As Milwaukee competes with Houston and Miami in bids to host the 2020 Democratic National Convention, the city’s ability to accommodate roughly 50,000 attendees will be examined by the search committee this week.

Nearly all of the members of the DNC’s search committee for the 2020 convention are doing a site visit in Milwaukee this week where they’ll explore the city, its venues and meet with both community and business leaders. Wisconsin’s “purple state” status is also a factor, according to the head of the search committee.

Milwaukee Mayor Tom Barrett joined search committee members Tuesday at the new Milwaukee Bucks arena where he cited politics as the first reason the city is the best choice for the 2020 convention.

“If you look at the 2016 election, the Midwest — Wisconsin in particular — was a place where this election could have been won or could have been lost,” he said. “A few thousand votes here, a few thousand votes in Michigan and a few thousand votes in Pennsylvania and there would have been a different outcome to the 2016 election.”

Jess O’Connell, selection director for the DNC’s technical advisory group, said the committee looks at several variables in choosing a host city.

“Things like housing and transportation, security, accessibility, arena and production logistics,” all go into the committees’ decision, O’Connell said.

She added the state’s politics are also in play.

“I think having something like the Democratic National Convention here for this next round of presidential elections would feel very good to folks here,” O’Connell said.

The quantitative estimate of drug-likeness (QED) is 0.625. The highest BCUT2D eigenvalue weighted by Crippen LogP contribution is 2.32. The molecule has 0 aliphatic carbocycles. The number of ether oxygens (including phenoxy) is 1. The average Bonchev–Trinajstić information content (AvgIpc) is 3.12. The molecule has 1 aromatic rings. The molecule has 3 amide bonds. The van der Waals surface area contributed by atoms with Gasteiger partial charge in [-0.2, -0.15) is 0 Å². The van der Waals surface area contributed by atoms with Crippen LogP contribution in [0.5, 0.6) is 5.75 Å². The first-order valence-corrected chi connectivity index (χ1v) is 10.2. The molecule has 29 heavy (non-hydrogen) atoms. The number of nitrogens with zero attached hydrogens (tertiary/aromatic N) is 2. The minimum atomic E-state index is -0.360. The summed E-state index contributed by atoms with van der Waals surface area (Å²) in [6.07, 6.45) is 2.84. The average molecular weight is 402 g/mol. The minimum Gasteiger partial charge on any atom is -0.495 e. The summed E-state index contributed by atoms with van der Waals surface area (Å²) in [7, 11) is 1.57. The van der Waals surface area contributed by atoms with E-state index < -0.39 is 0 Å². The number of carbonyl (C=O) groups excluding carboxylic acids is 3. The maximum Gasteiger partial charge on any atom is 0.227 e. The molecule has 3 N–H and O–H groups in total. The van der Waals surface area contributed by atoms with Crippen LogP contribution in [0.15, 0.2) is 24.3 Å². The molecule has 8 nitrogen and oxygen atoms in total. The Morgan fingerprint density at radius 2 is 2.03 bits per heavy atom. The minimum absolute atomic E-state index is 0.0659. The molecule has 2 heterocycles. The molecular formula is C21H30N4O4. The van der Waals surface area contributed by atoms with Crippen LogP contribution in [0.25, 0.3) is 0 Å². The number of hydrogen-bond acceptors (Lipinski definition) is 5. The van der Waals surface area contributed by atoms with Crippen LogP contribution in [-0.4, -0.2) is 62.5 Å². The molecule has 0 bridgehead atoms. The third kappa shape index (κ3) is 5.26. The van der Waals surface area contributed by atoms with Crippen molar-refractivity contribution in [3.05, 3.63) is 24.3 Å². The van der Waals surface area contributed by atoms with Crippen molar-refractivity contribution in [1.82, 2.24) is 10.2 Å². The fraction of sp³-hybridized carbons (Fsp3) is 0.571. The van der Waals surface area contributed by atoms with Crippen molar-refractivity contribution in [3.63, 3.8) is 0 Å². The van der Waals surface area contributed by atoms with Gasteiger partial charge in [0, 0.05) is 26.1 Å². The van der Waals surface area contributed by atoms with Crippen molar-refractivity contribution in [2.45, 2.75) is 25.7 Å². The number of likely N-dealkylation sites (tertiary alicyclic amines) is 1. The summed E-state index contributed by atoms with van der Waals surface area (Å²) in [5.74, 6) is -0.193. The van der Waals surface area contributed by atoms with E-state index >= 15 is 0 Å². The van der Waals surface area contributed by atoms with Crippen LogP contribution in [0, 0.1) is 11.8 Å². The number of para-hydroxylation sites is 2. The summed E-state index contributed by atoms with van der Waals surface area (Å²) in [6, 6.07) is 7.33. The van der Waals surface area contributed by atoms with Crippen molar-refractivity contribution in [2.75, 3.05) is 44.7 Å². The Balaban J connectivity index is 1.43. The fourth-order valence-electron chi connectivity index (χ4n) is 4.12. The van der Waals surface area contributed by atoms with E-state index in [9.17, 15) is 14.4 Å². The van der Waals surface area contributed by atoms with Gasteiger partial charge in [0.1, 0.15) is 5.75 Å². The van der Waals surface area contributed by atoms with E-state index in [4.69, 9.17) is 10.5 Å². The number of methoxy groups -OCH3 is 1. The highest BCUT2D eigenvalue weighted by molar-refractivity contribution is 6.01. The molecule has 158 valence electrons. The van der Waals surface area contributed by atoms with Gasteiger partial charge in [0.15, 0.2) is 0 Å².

Alex Lasry, chair of the Milwaukee 2020 DNC Convention Bid Committee and senior vice president of the Milwaukee Bucks, pointed to the development of the NBA team’s new arena as a symbol of a budding downtown.

The new arena — called the Fiserv Forum — opened on August 26 and has been one of the centerpieces of the DNC bid as a state-of-the-art venue.

“I think Milwaukee coming out of the Great Recession has really started to now look like — and through the mayor’s leadership — a 21st century city and it’s starting to pivot into that,” Lasry said. “You can see the development happening all around here, the 30 acres that are happening in this district is really starting to revitalize west of the river.”

Also touted by Barrett, Lasry and U.S. Congresswoman Gwen Moore, D-Milwaukee, is the city’s diversity and downtown Milwaukee’s proximity to restaurants.

Supporters of the bid champion the economic boost they say a convention can bring to the host city.

In the past, officials like Moore have pointed to the $230 million Philadelphia — the 2016 DNC host city — brought in through the roughly 50,000 visitors the convention drew.

But some experts have been skeptical of the numbers cities cite when discussing the economic benefits of these conventions, warning of overstating indirect spending.

Host cities have to fundraise in order to lobby the search committee to bring the convention to their home state; and if their bid is chosen, another great deal of fundraising is required to put the convention together.

O’Connell said the budget for a convention varies by city and venue.

“But putting on a world-class event is expensive, and it will be in the tens-of-millions-of dollars that need to be raised by the host committee,” she said, adding that the DNC also raises funds to run the convention.

O’Connell said a decision on the next host city can be expected late this year or early next year.